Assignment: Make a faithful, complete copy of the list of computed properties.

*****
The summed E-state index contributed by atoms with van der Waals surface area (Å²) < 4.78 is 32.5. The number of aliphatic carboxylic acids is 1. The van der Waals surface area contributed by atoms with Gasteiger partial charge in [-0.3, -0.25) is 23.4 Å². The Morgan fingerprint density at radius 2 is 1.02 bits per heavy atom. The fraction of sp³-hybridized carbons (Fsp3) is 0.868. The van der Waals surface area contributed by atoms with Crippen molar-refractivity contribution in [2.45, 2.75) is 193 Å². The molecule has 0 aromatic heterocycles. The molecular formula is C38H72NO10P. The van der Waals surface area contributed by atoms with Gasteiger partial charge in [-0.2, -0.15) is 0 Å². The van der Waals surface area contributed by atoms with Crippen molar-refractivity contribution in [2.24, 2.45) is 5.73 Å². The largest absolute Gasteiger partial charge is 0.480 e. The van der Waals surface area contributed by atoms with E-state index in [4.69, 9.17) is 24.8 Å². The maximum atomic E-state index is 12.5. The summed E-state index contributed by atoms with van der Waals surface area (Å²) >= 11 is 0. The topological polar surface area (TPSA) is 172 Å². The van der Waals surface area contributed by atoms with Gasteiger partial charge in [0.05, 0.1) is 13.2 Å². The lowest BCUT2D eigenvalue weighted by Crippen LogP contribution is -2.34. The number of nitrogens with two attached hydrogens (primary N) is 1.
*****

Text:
The summed E-state index contributed by atoms with van der Waals surface area (Å²) < 4.78 is 32.5. The number of aliphatic carboxylic acids is 1. The van der Waals surface area contributed by atoms with Gasteiger partial charge in [-0.3, -0.25) is 23.4 Å². The Morgan fingerprint density at radius 2 is 1.02 bits per heavy atom. The fraction of sp³-hybridized carbons (Fsp3) is 0.868. The van der Waals surface area contributed by atoms with Crippen molar-refractivity contribution in [2.45, 2.75) is 193 Å². The molecule has 0 aromatic heterocycles. The molecular formula is C38H72NO10P. The van der Waals surface area contributed by atoms with Gasteiger partial charge in [-0.2, -0.15) is 0 Å². The van der Waals surface area contributed by atoms with Crippen molar-refractivity contribution in [2.24, 2.45) is 5.73 Å². The largest absolute Gasteiger partial charge is 0.480 e. The van der Waals surface area contributed by atoms with E-state index in [4.69, 9.17) is 24.8 Å². The maximum atomic E-state index is 12.5. The summed E-state index contributed by atoms with van der Waals surface area (Å²) >= 11 is 0. The topological polar surface area (TPSA) is 172 Å². The van der Waals surface area contributed by atoms with Gasteiger partial charge in [0.05, 0.1) is 13.2 Å². The lowest BCUT2D eigenvalue weighted by Crippen LogP contribution is -2.34. The number of nitrogens with two attached hydrogens (primary N) is 1.